You don’t have to be big to trunk
Some small-town public safety agencies and small businesses believe trunking means ‘big system.’ Single-site trunked systems can offer advantages over conventional networks for small to mid-size service providers and dedicated systems.
Trunked 800MHz radio systems are often perceived as two-way communications possibilities only for entities with a large number of users. Unless a system uses at least three channels and a few hundred or more users, many believe that digital trunking is just not prudent in terms of cost and complexity. But do users really need to face high costs and confusing technology decisions with a trunked system? No.
As system capacity becomes constrained while communications needs increase, many smaller public safety agencies, public works units and business and industrial radio communications users are thinking about switching from conventional systems to single-site 800MHz trunking. With adequate planning and training, small to mid-sized conventional radio users-as well as businesses, utilities and agencies that have never used private radio-can make a successful transition to a single-site trunked system.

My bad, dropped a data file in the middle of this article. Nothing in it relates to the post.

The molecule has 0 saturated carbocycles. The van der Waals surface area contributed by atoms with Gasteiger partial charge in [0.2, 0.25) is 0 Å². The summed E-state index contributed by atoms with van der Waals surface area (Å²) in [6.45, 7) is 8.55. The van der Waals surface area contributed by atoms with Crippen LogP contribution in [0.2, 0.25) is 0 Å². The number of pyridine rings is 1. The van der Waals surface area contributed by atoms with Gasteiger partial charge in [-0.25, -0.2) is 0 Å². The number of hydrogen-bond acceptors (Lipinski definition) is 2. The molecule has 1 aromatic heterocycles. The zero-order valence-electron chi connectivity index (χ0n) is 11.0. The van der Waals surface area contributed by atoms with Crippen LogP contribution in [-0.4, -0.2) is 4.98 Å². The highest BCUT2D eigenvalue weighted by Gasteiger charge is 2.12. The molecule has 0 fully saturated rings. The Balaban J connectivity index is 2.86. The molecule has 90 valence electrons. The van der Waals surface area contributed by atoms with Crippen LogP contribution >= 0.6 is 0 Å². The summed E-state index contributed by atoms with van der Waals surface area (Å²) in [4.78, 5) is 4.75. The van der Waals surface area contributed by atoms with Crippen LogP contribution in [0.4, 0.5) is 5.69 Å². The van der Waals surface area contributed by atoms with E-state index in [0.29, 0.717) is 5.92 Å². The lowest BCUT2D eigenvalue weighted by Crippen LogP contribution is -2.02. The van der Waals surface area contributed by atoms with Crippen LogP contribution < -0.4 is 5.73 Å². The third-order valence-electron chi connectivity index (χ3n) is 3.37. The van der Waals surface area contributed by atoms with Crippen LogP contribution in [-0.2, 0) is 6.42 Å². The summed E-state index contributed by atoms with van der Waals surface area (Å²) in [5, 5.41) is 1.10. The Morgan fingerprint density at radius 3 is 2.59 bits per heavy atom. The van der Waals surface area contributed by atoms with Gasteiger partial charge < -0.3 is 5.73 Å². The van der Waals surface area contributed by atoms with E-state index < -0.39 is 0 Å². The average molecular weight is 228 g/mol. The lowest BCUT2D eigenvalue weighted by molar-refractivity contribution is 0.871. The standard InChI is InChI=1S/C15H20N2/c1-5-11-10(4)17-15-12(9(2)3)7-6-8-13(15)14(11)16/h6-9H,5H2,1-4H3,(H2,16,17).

Initial considerations Leading advocacies for 800MHz trunking are to increase channel capacity, improve the level of privacy and exert more control over the radio system. Operators of conventional radio systems who want to expand the number of users struggle because their channels are near capacity. They begin to look at trunking as a viable option because it supports significantly more users per channel than conventional radio. In some instances, a trunked system can support up to 300% more users over the same coverage area as a conventional system. Lack of privacy limits conventional systems when frequencies are shared by different groups of users. Also, operators don’t have the same control over who uses the system-and when—as they do with trunked radio. When limitations become severe, operators consider moving to trunking.